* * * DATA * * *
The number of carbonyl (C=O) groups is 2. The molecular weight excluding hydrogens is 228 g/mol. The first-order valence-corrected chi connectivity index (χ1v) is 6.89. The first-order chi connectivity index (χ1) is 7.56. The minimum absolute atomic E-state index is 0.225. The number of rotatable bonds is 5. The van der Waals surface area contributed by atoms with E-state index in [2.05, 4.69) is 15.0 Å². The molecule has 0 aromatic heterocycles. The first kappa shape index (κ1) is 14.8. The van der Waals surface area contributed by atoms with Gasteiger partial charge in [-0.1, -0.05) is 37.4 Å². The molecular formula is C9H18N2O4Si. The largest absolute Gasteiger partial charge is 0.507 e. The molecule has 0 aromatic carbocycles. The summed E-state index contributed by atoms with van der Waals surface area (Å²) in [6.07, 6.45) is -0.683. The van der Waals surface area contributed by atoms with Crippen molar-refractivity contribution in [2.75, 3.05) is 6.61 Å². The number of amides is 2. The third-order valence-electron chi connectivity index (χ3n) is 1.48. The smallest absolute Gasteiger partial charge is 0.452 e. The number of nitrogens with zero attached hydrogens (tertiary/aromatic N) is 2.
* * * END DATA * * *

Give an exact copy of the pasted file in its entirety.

The number of carbonyl (C=O) groups is 2. The molecular weight excluding hydrogens is 228 g/mol. The first-order valence-corrected chi connectivity index (χ1v) is 6.89. The first-order chi connectivity index (χ1) is 7.56. The minimum absolute atomic E-state index is 0.225. The number of rotatable bonds is 5. The van der Waals surface area contributed by atoms with E-state index in [2.05, 4.69) is 15.0 Å². The molecule has 0 aromatic heterocycles. The first kappa shape index (κ1) is 14.8. The van der Waals surface area contributed by atoms with Gasteiger partial charge in [-0.1, -0.05) is 37.4 Å². The molecular formula is C9H18N2O4Si. The largest absolute Gasteiger partial charge is 0.507 e. The molecule has 0 aromatic carbocycles. The summed E-state index contributed by atoms with van der Waals surface area (Å²) in [6.07, 6.45) is -0.683. The van der Waals surface area contributed by atoms with Crippen molar-refractivity contribution in [2.75, 3.05) is 6.61 Å². The number of amides is 2. The third-order valence-electron chi connectivity index (χ3n) is 1.48. The smallest absolute Gasteiger partial charge is 0.452 e. The number of nitrogens with zero attached hydrogens (tertiary/aromatic N) is 2.